Work Integrated Learning

What is Work Integrated Learning (WIL)?

Work-integrated learning (WIL) refers to student experiences of work with curriculum (or as co-curricular), undertaken in partnership, through engagement with authentic and genuine activities with and for industry, business or community partners, and which are credit-bearing and assessed. 

Macquarie University's Commitment to Providing WIL

In line with the University Operating Plan priority of Students First, employability remains a learning and teaching focus. Supporting this priority is the Employability Strategy (including the Employability Framework) and draft (Work-Integrated Learning (WIL) Policy. MQ has submitted its plan, which has been endorsed by the Vice-Chancellor, for year 1 of the National Priorities and Industry Linkage Fund (NPILF). The NPILF allocates funding to universities to support the enhanced engagement with industry in an effort to produce job-ready graduates. 

Are WIL activities eligible for external funding?

Yes, via the National Priorities and Industry Linkage Fund (NPILF).

National Priorities and Industry Linkage Fund

The National Priorities and Industry Linkage Fund (NPILF) was introduced under the Australian Government's Job-ready Graduates Package in June 2020. The Job-ready Graduate Package targeted an expansion of Work-Integrated Learning (WIL), improvement in the provision of STEM skills, and deeper engagement between universities and industry

The NPILF will allocate block grants to universities to support enhanced engagement with universities and industry to produce job-ready graduates, focusing on three priorities:

  1. Increase the number of internships, practicums, and other innovative approaches to work-integrated learning
  2. Increase the number of STEM-skilled graduates and improve their employment outcomes
  3. Support universities to develop and strengthen partnerships with industry.

Design and implementation of the NPILF was conducted in consultation with a working group of university Vice-Chancellors in July 2020. This process involved the receipt of 67 submissions and the publication of a consultation paper on 30 October 2020 .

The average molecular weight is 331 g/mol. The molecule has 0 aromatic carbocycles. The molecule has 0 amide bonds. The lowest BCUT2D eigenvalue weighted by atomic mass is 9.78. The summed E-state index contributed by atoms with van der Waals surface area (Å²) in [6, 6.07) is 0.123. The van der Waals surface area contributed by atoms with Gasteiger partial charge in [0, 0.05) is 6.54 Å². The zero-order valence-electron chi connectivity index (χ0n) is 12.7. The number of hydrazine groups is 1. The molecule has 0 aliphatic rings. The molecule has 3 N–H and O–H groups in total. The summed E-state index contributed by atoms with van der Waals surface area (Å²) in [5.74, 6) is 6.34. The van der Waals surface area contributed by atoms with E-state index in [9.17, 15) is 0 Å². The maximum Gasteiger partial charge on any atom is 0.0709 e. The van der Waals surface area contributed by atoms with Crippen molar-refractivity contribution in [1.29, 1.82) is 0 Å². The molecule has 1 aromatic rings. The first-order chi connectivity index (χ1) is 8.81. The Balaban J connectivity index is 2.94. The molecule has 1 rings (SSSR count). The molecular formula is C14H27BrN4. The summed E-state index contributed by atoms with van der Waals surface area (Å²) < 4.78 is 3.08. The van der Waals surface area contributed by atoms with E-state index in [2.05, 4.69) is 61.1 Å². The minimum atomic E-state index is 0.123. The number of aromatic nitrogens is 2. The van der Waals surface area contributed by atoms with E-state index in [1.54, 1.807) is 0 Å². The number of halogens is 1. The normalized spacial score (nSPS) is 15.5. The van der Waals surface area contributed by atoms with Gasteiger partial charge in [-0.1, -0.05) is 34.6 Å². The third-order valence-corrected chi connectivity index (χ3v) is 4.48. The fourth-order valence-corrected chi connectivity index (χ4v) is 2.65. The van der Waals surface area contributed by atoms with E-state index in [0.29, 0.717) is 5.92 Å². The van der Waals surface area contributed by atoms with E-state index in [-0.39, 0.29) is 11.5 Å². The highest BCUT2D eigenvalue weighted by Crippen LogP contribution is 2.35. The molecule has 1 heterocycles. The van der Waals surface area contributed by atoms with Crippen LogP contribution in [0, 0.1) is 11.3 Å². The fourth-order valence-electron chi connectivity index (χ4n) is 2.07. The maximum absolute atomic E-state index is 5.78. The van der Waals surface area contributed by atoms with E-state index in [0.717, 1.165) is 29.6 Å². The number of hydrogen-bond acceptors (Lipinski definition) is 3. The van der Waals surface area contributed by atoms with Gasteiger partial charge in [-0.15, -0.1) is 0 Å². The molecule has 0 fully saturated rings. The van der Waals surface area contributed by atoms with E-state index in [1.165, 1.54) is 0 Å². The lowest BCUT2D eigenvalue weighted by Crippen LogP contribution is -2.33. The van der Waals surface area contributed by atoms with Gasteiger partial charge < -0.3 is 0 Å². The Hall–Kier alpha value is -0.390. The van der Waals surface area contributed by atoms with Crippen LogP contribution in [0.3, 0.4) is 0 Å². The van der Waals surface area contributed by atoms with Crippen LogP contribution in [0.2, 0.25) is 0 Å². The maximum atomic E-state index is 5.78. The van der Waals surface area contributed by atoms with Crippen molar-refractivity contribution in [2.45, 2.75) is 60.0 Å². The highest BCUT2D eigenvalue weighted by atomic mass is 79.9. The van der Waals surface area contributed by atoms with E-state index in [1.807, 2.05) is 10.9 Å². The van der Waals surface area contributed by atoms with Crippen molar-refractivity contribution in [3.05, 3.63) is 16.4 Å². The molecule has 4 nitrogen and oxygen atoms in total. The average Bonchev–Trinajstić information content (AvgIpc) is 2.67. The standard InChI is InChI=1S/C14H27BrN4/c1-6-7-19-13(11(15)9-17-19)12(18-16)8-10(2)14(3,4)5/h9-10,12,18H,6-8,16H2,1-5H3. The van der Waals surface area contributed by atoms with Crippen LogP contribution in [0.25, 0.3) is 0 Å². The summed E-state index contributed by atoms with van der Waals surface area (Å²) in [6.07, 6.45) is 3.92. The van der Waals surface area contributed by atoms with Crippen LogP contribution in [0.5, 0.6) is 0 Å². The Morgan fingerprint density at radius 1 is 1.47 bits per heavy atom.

For institutions and educators, it is useful to refer to refer to the following key terms when designing WIL experiences:

'Industry' Inclusive of business, government, NGOs and the community sector.
'STEM-skilled' The skills expected to be gained from tertiary fields of education such as science, technology, engineering and mathematics (eg. critical thinking, creativity, collaboration and problem-solving).
'University-industry engagement' The partnerships between providers and industry (eg. business, Government, NGOs, the community) through teaching, learning and research, which provide for the mutually beneficial exchange of knowledge and resources.

Categories of WIL Activities

There are five categories of WIL activities. 

Category Type Description Examples
Placements Where a student is placed within a workplace for any period of time. Clinical placement, Co-curricular work placements, Community organisation
placements, Corporate internship, Industry placement, Internships, Research practicum, Teaching professional practice.
Projects  An activity designed with and for business with authentic engagement. Capstone project, Collaborative research project, Community development project, Group research project, Industry-linked projects, Projects in the workplace, Research projects, Work-based projects.
Fieldwork  Learning activities that occur off-campus and in person Field experience, Field observation, Field placement, Field study, Field trips.
Simulation/virtual Where a student experiences all of the attributes of a placement or workplace task in a provider setting Moot courts, Simulated work experiences, Virtual businesses, Virtual learning, Virtual work, environment.
Other Activities that do not fall within the above categories but meet the four criteria. As deemed relevant.

The five categories of WIL, definitions and examples are from University Australia's WIL_definitions_from_NPILF_Pilot_guidance_document [.pdf, 388KB]

WIL Activity Eligibility Criteria Under the NPILF

The WIL activity needs to meet three out of four of the following criteria:

  1. Integrated theory with the practice of work
  2. Engagement with industry and community partners (industry is inclusive of business, government and the community sector whereby NGOs and not for profit organisations are suitable for a WIL experience)
  3. Planned, authentic activities
  4. Purposeful links to curriculum and specifically designed assessment

The WIL experience must also constitute a minimum of 3-4 weeks duration (or equivalent, depending on the nature of experience) to meet the NPILF requirements.

Many of our existing tasks in the Faculty of Arts will already meet 3 or 4 of these criteria and the Faculty Learning and Teaching staff will be working to help identify these and accelerate the uptake of this type of learning into all our courses.

 

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